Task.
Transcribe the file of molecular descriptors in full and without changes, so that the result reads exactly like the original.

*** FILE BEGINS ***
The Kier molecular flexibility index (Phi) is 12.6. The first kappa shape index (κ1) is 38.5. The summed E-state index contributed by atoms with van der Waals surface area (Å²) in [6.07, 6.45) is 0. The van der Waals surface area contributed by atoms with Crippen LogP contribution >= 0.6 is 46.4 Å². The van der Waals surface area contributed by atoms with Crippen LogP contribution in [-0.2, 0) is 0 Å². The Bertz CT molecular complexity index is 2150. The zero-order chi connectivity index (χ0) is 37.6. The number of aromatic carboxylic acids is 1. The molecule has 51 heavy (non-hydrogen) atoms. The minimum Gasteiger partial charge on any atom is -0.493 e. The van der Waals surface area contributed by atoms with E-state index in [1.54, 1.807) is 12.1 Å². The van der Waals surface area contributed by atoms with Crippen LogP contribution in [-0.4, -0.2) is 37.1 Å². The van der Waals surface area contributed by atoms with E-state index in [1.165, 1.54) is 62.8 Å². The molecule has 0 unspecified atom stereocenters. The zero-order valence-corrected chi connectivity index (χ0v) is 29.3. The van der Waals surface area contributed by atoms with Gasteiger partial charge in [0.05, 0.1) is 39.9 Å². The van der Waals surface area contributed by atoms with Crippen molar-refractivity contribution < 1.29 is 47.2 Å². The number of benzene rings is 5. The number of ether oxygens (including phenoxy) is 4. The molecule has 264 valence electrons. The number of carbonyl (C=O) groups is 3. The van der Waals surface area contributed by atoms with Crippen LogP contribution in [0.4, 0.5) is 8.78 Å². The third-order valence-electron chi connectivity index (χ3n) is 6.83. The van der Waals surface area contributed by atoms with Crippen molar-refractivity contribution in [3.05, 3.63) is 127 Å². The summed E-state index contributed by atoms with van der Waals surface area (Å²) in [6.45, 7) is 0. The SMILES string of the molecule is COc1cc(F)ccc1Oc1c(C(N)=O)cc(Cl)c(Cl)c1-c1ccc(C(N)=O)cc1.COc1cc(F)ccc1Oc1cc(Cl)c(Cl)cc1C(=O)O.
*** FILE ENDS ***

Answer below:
The Kier molecular flexibility index (Phi) is 12.6. The first kappa shape index (κ1) is 38.5. The summed E-state index contributed by atoms with van der Waals surface area (Å²) in [6.07, 6.45) is 0. The van der Waals surface area contributed by atoms with Crippen LogP contribution >= 0.6 is 46.4 Å². The van der Waals surface area contributed by atoms with Crippen LogP contribution in [-0.2, 0) is 0 Å². The Bertz CT molecular complexity index is 2150. The zero-order chi connectivity index (χ0) is 37.6. The number of aromatic carboxylic acids is 1. The molecule has 51 heavy (non-hydrogen) atoms. The minimum Gasteiger partial charge on any atom is -0.493 e. The van der Waals surface area contributed by atoms with E-state index in [1.54, 1.807) is 12.1 Å². The van der Waals surface area contributed by atoms with Crippen LogP contribution in [-0.4, -0.2) is 37.1 Å². The van der Waals surface area contributed by atoms with E-state index in [1.165, 1.54) is 62.8 Å². The molecule has 0 unspecified atom stereocenters. The zero-order valence-corrected chi connectivity index (χ0v) is 29.3. The van der Waals surface area contributed by atoms with Gasteiger partial charge in [0.05, 0.1) is 39.9 Å². The van der Waals surface area contributed by atoms with Crippen molar-refractivity contribution < 1.29 is 47.2 Å². The number of benzene rings is 5. The number of ether oxygens (including phenoxy) is 4. The molecule has 264 valence electrons. The number of carbonyl (C=O) groups is 3. The van der Waals surface area contributed by atoms with Crippen LogP contribution in [0.4, 0.5) is 8.78 Å². The third-order valence-electron chi connectivity index (χ3n) is 6.83. The van der Waals surface area contributed by atoms with Crippen molar-refractivity contribution in [3.05, 3.63) is 127 Å². The summed E-state index contributed by atoms with van der Waals surface area (Å²) in [6.45, 7) is 0. The SMILES string of the molecule is COc1cc(F)ccc1Oc1c(C(N)=O)cc(Cl)c(Cl)c1-c1ccc(C(N)=O)cc1.COc1cc(F)ccc1Oc1cc(Cl)c(Cl)cc1C(=O)O.